Heritage Building on Sulphur Mountain Faces Demolition

Heritage Building on Sulphur Mountain Faces Demolition

Because there is no funding for its restoration, a heritage building recognized by the federal government will be torn down later this year by the government. The structure, known as the Wheeler House and the Claremount House, has been designated as a safety hazard.

The home, which rests on Sulphur Mountain’s northern slope, was originally a summer residence for A.O. Wheeler, founder of the Alpine Club of Canada. Wheeler was also a famous surveyor of mountains. The Wheeler building has been under the auspices of Parks Canada since 1991. Several years later, the structure was designated a Recognized Federal Heritage Building. It is noted as a pioneering development in Canada tourism. Wheeler once ran a tourism business from the house. However, the structure has deteriorated in recent years. If the environmental assessment now being conducted on the place is approved, the home will be demolished.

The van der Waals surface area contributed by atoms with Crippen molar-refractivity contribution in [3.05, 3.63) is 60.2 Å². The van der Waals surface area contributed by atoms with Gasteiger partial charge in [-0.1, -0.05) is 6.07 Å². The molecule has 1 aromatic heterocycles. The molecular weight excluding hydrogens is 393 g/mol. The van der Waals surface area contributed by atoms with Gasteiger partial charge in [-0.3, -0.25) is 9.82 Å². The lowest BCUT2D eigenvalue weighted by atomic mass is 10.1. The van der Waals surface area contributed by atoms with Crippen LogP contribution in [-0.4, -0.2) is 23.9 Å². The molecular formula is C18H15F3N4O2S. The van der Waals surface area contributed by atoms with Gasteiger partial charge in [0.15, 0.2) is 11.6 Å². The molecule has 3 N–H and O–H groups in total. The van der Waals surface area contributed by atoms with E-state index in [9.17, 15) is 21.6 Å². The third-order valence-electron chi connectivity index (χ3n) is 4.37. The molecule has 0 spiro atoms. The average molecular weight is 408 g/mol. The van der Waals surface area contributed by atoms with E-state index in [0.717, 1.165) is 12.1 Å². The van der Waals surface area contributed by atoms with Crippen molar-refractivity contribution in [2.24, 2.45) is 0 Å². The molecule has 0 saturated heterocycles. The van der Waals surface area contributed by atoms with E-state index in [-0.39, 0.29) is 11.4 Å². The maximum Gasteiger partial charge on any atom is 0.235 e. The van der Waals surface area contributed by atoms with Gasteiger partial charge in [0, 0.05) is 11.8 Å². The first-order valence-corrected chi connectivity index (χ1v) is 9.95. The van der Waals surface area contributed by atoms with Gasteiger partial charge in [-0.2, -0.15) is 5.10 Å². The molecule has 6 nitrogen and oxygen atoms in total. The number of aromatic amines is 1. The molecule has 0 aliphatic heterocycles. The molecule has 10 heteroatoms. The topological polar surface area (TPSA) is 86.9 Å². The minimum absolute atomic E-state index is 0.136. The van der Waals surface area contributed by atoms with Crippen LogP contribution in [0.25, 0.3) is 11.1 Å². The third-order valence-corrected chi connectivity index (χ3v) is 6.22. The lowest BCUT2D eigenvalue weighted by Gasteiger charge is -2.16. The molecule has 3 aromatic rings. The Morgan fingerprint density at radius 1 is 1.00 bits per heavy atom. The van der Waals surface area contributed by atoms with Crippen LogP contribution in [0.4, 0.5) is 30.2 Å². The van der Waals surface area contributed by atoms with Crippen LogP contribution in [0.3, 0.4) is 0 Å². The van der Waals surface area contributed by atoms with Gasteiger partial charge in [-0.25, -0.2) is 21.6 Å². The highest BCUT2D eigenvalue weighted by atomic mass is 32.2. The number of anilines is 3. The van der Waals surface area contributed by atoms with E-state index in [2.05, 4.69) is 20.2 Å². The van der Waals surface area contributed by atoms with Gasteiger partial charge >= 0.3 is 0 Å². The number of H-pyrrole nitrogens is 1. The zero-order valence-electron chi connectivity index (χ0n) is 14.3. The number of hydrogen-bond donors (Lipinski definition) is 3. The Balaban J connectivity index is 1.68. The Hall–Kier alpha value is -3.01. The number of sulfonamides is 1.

According to Steve Malins, a manager of national historic sites, the Wheeler house is in bad condition. His organization reviewed ways to renovate it, or even relocate it, but neither option is logistically or financially possible. Malins said that Parks Canada sought the advice of several groups on how to rescue the building, but no viable proposals were forthcoming. Part of the difficulty is that the home is now in a designated wildlife corridor.

Wheeler’s great-granddaughter Jenny Crompton said she has spent 15 years in an effort to have Parks Canada maintain the building. She commented that she is disappointed that people will not benefit from the home in the future. She said that she received a letter last October from Parks Canada, informing her of the house’s disposal.

Crompton has an ally in Dr. PearlAnn Reichwein, a University of Alberta associate professor. Reichwein feels that Parks Canada should not abandon the home.